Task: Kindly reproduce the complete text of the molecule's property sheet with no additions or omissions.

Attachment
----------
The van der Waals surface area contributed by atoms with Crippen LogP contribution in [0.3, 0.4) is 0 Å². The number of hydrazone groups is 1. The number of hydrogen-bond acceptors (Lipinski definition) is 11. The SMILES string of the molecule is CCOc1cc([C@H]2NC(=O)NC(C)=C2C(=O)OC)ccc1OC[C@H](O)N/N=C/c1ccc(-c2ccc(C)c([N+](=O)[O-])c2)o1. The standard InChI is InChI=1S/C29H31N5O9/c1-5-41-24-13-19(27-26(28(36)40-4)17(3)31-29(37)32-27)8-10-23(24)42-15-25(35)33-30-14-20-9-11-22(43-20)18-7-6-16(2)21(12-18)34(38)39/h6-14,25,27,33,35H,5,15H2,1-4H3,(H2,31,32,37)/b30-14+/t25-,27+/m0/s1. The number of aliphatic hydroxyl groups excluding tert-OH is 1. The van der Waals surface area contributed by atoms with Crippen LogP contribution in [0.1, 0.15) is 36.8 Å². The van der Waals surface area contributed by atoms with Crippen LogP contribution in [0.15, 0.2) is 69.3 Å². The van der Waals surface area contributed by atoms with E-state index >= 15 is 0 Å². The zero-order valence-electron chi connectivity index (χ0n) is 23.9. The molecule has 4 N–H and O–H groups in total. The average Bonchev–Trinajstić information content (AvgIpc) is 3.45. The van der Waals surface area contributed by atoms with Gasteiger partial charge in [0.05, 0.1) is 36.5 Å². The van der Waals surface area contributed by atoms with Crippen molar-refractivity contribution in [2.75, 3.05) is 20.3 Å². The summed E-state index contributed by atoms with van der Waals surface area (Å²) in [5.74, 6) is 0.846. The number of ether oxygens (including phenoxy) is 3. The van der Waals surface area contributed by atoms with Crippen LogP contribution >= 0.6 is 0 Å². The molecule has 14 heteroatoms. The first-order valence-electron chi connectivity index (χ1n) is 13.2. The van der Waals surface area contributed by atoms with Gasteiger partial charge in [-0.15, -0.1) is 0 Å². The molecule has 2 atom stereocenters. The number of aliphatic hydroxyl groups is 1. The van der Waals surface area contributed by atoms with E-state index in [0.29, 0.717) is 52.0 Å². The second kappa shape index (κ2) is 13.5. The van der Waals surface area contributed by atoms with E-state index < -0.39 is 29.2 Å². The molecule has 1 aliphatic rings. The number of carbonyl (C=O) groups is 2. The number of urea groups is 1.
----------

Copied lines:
The van der Waals surface area contributed by atoms with Crippen LogP contribution in [0.3, 0.4) is 0 Å². The number of hydrazone groups is 1. The number of hydrogen-bond acceptors (Lipinski definition) is 11. The SMILES string of the molecule is CCOc1cc([C@H]2NC(=O)NC(C)=C2C(=O)OC)ccc1OC[C@H](O)N/N=C/c1ccc(-c2ccc(C)c([N+](=O)[O-])c2)o1. The standard InChI is InChI=1S/C29H31N5O9/c1-5-41-24-13-19(27-26(28(36)40-4)17(3)31-29(37)32-27)8-10-23(24)42-15-25(35)33-30-14-20-9-11-22(43-20)18-7-6-16(2)21(12-18)34(38)39/h6-14,25,27,33,35H,5,15H2,1-4H3,(H2,31,32,37)/b30-14+/t25-,27+/m0/s1. The number of aliphatic hydroxyl groups excluding tert-OH is 1. The van der Waals surface area contributed by atoms with Crippen LogP contribution in [0.1, 0.15) is 36.8 Å². The van der Waals surface area contributed by atoms with Crippen LogP contribution in [0.15, 0.2) is 69.3 Å². The van der Waals surface area contributed by atoms with E-state index >= 15 is 0 Å². The zero-order valence-electron chi connectivity index (χ0n) is 23.9. The molecule has 4 N–H and O–H groups in total. The average Bonchev–Trinajstić information content (AvgIpc) is 3.45. The van der Waals surface area contributed by atoms with Gasteiger partial charge in [0.05, 0.1) is 36.5 Å². The van der Waals surface area contributed by atoms with Crippen molar-refractivity contribution in [2.75, 3.05) is 20.3 Å². The summed E-state index contributed by atoms with van der Waals surface area (Å²) in [5.74, 6) is 0.846. The number of ether oxygens (including phenoxy) is 3. The van der Waals surface area contributed by atoms with Crippen LogP contribution >= 0.6 is 0 Å². The molecule has 14 heteroatoms. The first-order valence-electron chi connectivity index (χ1n) is 13.2. The van der Waals surface area contributed by atoms with Gasteiger partial charge in [-0.15, -0.1) is 0 Å². The molecule has 2 atom stereocenters. The number of aliphatic hydroxyl groups is 1. The van der Waals surface area contributed by atoms with E-state index in [0.29, 0.717) is 52.0 Å². The second kappa shape index (κ2) is 13.5. The van der Waals surface area contributed by atoms with E-state index < -0.39 is 29.2 Å². The molecule has 1 aliphatic rings. The number of carbonyl (C=O) groups is 2. The number of urea groups is 1.